AWA: Where We Go From Here (1975)

Where We Go From Here

by R. Williams (Anarchist Workers Association - UK)

[from 'Libertarian Struggle' July/Aug 1975]

In 1926, a group of exiled Russian anarchists published 'The Organizational Platform of Libertarian Communists'. It was born out of their tragic experiences during the Russian Revolution - the spring of workers' and peasants' self-management and its bloody replacement by the winter of famine and buearucratic Party dictatorship.

It was the determined hope of Makhno, Arshinov et al, that such a disaster should not reoccur. To this end the collectively wrote what became known as 'The Platform'. It draws on the lessons of the Russian anarchist movement - its failures to build up a working class presense sizable and effective enough to counteract the tendency of the Bolsheviks and other political groups to substitute themselves for the working class. It contains a rough program of organizational tasks for anarchists - in short, how we can be effective.


Since shortly after its publication, however, the Platform has been buried under the more glamorous revolutionary textbooks. It's authors, for the pains, were labelled 'Anarcho-Bolsheviks' (so a new political term was invented!) by some of the more celebrated anarchist personalities such as Alexander Berkman and Errico Malatesta.

This was because the authors and sympathizers of the Platform pinpointed the failure of the Russian anarchist movement in its disorganization, lack of national coordination, and thus theoretical and practical confusion. In other words - ineffectiveness.

To remedy this, the Platformists proposed a formal organization, a 'General Union of Anarchists'. To be effective, yet still run in a anti-authoritarian way, it would stick to several strict principles.


There should be agreement among members on theory, which "represents the force which directs the activity of persons and organizations along a determined path towards a determined goal" [p.15]. In the same way, tactics used by separate members and groups within the organization should be uniform - a common tactical line.

The Platformists rightly recognized that the absense of this leads to lots of diverse people saying different things, yet using the same label to describe themselves. This leads to a lot of argument, no agreement, and no united or continuous activity.

This has been the sad history of the post-war British anarchist movement. It was to put an end to this mess that AWA (then ORA) was formed, though we obviously still recognize the need for healthy internal debate about theory and tactics.


Moreover, the principle of collective responsibility was demanded by the need to be effective. Each individual was to be accountable to everyone else, thus guarding against the possibility of someone doing something irresponsible (e.g. endangering other comrades, or giving the wrong impression of the organization to workers) without being answerable for such an action.


Berkman, Goldman, and others found the concept [of collective responsibility] foreign to their over-individualistic taste. It meant that everyone being as far as possible equal inside the organization, the absense of political 'stars'.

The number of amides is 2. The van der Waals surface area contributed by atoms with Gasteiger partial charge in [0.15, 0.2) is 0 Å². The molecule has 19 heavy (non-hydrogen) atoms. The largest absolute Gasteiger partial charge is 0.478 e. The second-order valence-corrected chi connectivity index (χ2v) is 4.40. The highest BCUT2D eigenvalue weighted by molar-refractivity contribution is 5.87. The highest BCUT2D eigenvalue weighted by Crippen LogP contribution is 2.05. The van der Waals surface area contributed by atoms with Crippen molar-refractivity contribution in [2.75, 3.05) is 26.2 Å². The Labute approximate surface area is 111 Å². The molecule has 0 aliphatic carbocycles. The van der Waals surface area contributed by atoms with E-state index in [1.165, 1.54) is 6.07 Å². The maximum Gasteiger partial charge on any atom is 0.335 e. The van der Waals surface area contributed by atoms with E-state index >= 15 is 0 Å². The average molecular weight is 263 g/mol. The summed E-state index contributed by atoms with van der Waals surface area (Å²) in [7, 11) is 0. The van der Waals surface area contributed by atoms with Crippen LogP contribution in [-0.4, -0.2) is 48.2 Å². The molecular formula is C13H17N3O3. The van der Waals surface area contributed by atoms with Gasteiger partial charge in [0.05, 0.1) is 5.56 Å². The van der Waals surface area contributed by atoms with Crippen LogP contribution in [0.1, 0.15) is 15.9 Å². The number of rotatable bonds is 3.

They said that having an 'executive committee' (proposed by the Platform) would be using authoritarian methods, which would ultimately result in an exploitive state-capitalist society like Stalinist Russia.

They ignored the inclusion of another fundamental organizational principle accepted in the pamphlet - federalism. "Anarchism has always denied centralized organization... [which] relies on the dimunation of the critical spirit, initiative and independence of each individual and on the blind submission of the masses to the center" [p.15].

It does not so much matter what an elected body is called, as what its powers are, and whether the membership of an organization, factory or neighborhood council has direct control over it. This is what the Platform's critics did not seem to understand.

It is noteworthy that the pamphlet's writers were workers. Arshinov, for instance, was a metal worker. Only the reactions of the 'celebrated' anarchists are recorded in history books, not those of rank-and-file libertarians who knew what it was really like to struggle daily against capitalism at the workplace and at home.

The Platform itself was neglected for years after the deaths of Makhno and the other authors, until our French comrades reprinted it in 1972.


During the arguments about it [The Platform] in 1926, most of the pamphlet was in fact ignored. The first two sections of it, as well as on organization, are useful reading for people generally unfamiliar with anarchism.

They deal with the nature of capitalism, the State, and class struggle. What sort of general action is needed to smash capitalism is outlined, as are the problems of the actual creation of libertarian communism - the realization of the principle "from each according to ability, to each according to need".

None of this can be divorced from the methods we use now to achieve that goal - a society based on need, not profit (or the maintenance of a ruling bureaucracy as in Russia or China).


We do not treat the Platform as gospel truth. It's language often bears the dated mark of the 1920s; and it needs to be developed, expanded, and tested in action. AWA is now striving to do exactly that. But this pamphlet is well worth reading for those who want to grasp the main principles of organizational revolutionary anarchism.

The full names of some of its authors may now be forgotten, but the struggle to which they dedicated their lives continues, and what they had to say still has relevance for us all.


This essay, along with other material from the AWA/ORA, was contributed to NEFAC by comrades from the Workers Solidarity Alliance ( from their archives.